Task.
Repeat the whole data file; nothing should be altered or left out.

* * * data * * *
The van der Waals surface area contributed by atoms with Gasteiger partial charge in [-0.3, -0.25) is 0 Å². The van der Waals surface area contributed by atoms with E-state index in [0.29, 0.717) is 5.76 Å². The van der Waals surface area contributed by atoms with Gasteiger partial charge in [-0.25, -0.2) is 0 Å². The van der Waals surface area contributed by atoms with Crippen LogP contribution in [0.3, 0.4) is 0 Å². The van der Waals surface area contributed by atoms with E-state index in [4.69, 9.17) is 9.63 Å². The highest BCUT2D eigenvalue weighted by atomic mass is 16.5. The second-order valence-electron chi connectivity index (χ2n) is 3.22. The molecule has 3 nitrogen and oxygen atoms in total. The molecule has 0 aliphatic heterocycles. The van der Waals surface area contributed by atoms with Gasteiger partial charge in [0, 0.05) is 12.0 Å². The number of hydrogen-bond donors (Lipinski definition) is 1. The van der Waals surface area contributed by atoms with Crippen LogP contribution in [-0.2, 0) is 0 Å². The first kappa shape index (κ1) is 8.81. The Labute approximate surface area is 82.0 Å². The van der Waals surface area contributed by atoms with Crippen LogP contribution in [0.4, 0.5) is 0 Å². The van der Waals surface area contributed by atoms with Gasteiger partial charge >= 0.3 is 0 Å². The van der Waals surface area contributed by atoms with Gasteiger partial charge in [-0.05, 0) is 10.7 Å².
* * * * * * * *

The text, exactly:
The van der Waals surface area contributed by atoms with Gasteiger partial charge in [-0.3, -0.25) is 0 Å². The van der Waals surface area contributed by atoms with E-state index in [0.29, 0.717) is 5.76 Å². The van der Waals surface area contributed by atoms with Gasteiger partial charge in [-0.25, -0.2) is 0 Å². The van der Waals surface area contributed by atoms with Crippen LogP contribution in [0.3, 0.4) is 0 Å². The van der Waals surface area contributed by atoms with E-state index in [4.69, 9.17) is 9.63 Å². The highest BCUT2D eigenvalue weighted by atomic mass is 16.5. The second-order valence-electron chi connectivity index (χ2n) is 3.22. The molecule has 3 nitrogen and oxygen atoms in total. The molecule has 0 aliphatic heterocycles. The van der Waals surface area contributed by atoms with Gasteiger partial charge in [0, 0.05) is 12.0 Å². The number of hydrogen-bond donors (Lipinski definition) is 1. The van der Waals surface area contributed by atoms with Crippen LogP contribution in [-0.2, 0) is 0 Å². The first kappa shape index (κ1) is 8.81. The Labute approximate surface area is 82.0 Å². The van der Waals surface area contributed by atoms with Crippen LogP contribution in [0.4, 0.5) is 0 Å². The van der Waals surface area contributed by atoms with Gasteiger partial charge >= 0.3 is 0 Å². The van der Waals surface area contributed by atoms with Gasteiger partial charge in [-0.05, 0) is 10.7 Å².